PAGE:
Michael Jeffery was due to return to the UK on Iberia Airways flight IB504 from Son Sant Joan airport, Palma, Mallorca on the morning of 5th March 1973. It’s well documented that Jeffery had a morbid fear of flying. According to some sources he would book seats on several flights ahead of his proposed journeys and in an attempt to cheat fate, he would gamble on which flight to take before departure time. However, there is no evidence to suggest that he had more than one flight booked on 5th March. But did he have a sixth sense about the fate of flight IB504 and decide at the airport not to fly that day?
If he did miss the flight, the most likely scenario is that he had no intention of returning to the UK to face trial and a potential prison sentence. So the trip to Mallorca a few days earlier could have been a planned start to his new life on the island known only to him and a few associates. We know that a passport for Michael Jeffery was found on the crash site in France but could Jeffery have given the passport, one of many he possessed, to someone to travel back to the UK using his identity in order to lay a false trail and stall for time? According to Kathy Etchingham, a long-term girlfriend of Jimi Hendrix, another man was due to fly back to the UK with Mike Jeffery on 5th March 1973. That person didn’t appear on the list of passengers issued by Iberia Airways after the crash.
Flight IB504, a Douglas DC-9 took off from Son Sant Joan airport, Palma at 11.24 heading for Heathrow. The planned flight path would take the plane over France to the English Channel and then on to the south coast of England. In March 1973 French air traffic controllers were on strike. Military personnel had been drafted in to cover their role. A lot of airlines were avoiding French air space and were taking longer routes as a precaution. However, Iberia Airways chose to put their trust in the military air traffic controllers and were sticking to their scheduled routes.
Whilst the DC-9 was in flight, a chartered Convair Coronado passenger plane owned by the Spanish airline company Spantax took off from Madrid at 12.01 headed for London. This plane was also routed through French air space.
Just before 12.30pm both the pilot of the DC-9 and the pilot of the Coronado reported to air traffic control that they estimated their respective flights would reach Nantes in western France at 12.52. Military air traffic control attempted to put time and space between the DC-9 and Coronado by issuing instructions regarding height and speed. Poor communications led to misunderstandings and these misunderstanding led to errors by one or both pilots. Unable to communicate with the controllers, the pilot of the Coronado decided to make an unauthorized manoeuver in order to delay his arrival over Nantes.
At 12.52 the pilot of the Coronado felt a significant jolt and struggled to control his plane, which was starting to dive. What he didn’t know was that the wing of his plane had collided with the Douglas DC-9 causing an explosion that had torn the other plane apart over La Planche, 25 kilometers south of Nantes.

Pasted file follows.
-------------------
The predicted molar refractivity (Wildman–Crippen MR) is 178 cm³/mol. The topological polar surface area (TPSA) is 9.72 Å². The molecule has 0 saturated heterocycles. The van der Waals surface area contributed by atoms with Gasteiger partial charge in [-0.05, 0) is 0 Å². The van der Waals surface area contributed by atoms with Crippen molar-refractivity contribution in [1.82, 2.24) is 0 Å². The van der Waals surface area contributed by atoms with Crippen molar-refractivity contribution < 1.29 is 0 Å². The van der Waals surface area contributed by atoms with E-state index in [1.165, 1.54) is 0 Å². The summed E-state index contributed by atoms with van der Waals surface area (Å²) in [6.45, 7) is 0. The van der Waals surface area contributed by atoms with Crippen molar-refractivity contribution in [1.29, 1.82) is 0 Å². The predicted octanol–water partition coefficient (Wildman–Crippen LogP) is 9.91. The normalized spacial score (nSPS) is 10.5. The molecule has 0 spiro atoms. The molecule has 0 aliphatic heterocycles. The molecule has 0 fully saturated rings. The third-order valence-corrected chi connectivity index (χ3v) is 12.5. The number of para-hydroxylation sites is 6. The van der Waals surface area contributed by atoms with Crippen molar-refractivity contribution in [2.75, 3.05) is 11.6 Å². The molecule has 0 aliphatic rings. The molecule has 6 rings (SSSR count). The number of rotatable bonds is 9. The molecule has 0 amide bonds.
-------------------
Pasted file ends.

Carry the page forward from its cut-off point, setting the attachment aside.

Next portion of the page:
Residents of the small village of La Planche reported hearing an explosion and seeing a red streak of light before bodies and aeroplane parts came raining down in thousands of pieces. One woman reported; “We heard a frightful noise. I looked up and saw the sky streaked with dozens of torches while the flaming fuselage crashed less than a kilometer from my house.”
The explosion took place at around 29,000 feet (5 miles). Bodies turned into blocks of ice as they fell and then shattered on impact with the ground. Some were decapitated while others lost limbs. Loose clothing was stripped away during the descent. Initially, the mayor of La Planche was landed with the grisly job of organising the collection of what was left of the passengers and crew. This was done using a tractor and trailer. The corpses and body parts were taken to the corner of a field where they were covered over. They were later placed in makeshift coffins. After some time, the villagers and the gendarmerie from the larger, nearby village of Aigrefeuille came to the aid of the mayor. One villager later commented that dead bodies with fractured bones weren’t easy to carry.
When the human remains had been recovered from the crash site, which included fields, gardens and ponds, the mayor had the task of trying to identify the casualties from a list of passengers and aircrew supplied by Iberia Airways. During his investigation, the mayor concluded that a faceless torso stripped of most of its clothing was probably that of a Michael Jeffery from London. Not long after, Gerry Stickells, who worked for Mike Jeffery as a road manager for Hendrix was contacted. He confirmed that the remains were that of his employer. Stickells neither saw the actual body nor a photograph. He made his judgment from some jewelry he was shown.
Did Gerry Stickells have any reason to lie about the identity of the body? Only if he knew Mike Jeffery was still alive and that this lie would help to cover up shocking events that had happened two and a half years earlier.
You’ll recall from the opening paragraphs above that the latest Jimi Hendrix biography opens by describing Jimi’s murder by Michael Jeffery and some associates. But let’s forget about that for now. Monika Dannemann gave evidence at Jimi Hendrix’s inquest about the circumstances leading to the death. She said that in September 1970 that on the night before Hendrix died they had drunk some wine. Dannemann said when she woke up on the morning of his death it was not immediately obvious that anything was wrong with the guitarist. “He was still sleeping, and so I got my breakfast and had a wash, and went to get some cigarettes because we had run out. When I came back he was still sleeping. I looked at him closely and then I could see something was wrong.” She said she then tried to contact Hendrix’s doctor before telephoning for an ambulance. The call for an ambulance took place at 11.18 am. The coroner closed the case with an open verdict saying there was insufficient evidence to prove that Hendrix had committed suicide.